Mexico, US Met to Discuss USMCA Labor StandardsBy Alejandro Enríquez | Thu, 09/09/2021 - 20:06
Mexico’s Minister of Labor, Luisa Alcalde, met with the Deputy Minister of International Affairs of the US Secretary of Labor, Thea Lee, to discuss USMCA labor standards. The meeting comes almost a month after GM plant in Silao, Guanajuato, held an election on union representation.
"Both parties exchanged views on the fulfillment of labor commitments assumed under USMCA," said STPS on a statement. Mexico also highlighted the entry into force of its new Mexican labor justice enforcement system, which will report to the judicial branch of government rather than to the executive branch. On October 1, 13 more states will begin working under the new labor justice system, which aims to solve 80 percent of labor conflicts via conciliation rather than trial. Seven states have been working under this model from last year.
During the meeting, the Mexican Minister of labor highlighted the importance of joint efforts to meet USMCA labor standards. Lee acknowledged Mexico's efforts in creating institutions and strategies to achieve this goal. New labor standards gained the spotlight after some automotive suppliers and OEMs faced troubles in legitimizing union collective contracts. GM’s plant in Silao was the first instance of the US presenting a formal labor complaint against Mexico. The process that began when representatives discovered some irregularities in the voting process has not been solved yet.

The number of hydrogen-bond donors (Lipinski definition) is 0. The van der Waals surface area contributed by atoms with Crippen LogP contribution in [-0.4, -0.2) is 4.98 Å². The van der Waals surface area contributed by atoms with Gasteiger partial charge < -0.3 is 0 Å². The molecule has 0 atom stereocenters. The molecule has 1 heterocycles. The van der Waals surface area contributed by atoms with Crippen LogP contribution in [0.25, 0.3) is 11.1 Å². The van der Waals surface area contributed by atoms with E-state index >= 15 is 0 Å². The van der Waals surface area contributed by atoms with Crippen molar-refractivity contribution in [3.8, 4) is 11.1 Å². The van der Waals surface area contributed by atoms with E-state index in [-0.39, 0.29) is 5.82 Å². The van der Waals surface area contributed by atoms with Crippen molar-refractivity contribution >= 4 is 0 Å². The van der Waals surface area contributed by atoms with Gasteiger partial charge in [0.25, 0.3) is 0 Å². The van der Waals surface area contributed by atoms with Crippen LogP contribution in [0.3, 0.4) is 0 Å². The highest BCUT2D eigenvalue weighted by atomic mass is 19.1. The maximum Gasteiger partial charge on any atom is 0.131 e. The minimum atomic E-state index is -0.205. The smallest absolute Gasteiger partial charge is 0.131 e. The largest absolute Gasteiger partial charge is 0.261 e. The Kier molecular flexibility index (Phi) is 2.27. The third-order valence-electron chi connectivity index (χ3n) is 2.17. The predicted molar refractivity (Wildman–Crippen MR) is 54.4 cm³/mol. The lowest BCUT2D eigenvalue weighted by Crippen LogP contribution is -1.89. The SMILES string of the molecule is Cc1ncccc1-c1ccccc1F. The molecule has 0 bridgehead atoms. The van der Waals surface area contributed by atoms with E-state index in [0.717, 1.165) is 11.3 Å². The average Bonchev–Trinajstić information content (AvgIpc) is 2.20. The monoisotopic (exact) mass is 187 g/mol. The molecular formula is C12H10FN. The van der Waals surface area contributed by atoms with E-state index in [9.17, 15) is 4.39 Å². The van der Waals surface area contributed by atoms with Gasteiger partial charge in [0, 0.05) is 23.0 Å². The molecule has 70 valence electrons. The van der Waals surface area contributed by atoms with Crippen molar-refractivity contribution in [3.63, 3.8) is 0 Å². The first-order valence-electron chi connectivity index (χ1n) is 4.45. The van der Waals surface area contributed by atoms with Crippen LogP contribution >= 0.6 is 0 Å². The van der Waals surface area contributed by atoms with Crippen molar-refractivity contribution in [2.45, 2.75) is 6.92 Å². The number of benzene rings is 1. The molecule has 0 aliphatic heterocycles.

In late August workers at the Silao plant voted against legitimizing their current union, which will open a new process to select a new union representation. The voting process also captured the attention of the International Labor Organization (ILO), which filed a report stating that the new voting process was a "total success." The former union leader of the Silao plant has claimed that the union can still argue for legitimate union representation.
The US also filed a labor compliant against Tier 2 automotive supplier Tridonex after unions brought the case to the US Department of Labor. US unions argue that “USMCA requires Mexico to end the reign of union protection and their corrupt deals with employers,” said AFL-CIO President Richard Trumka, who argued that the company harassed employees that were publicly advocating for new union representation.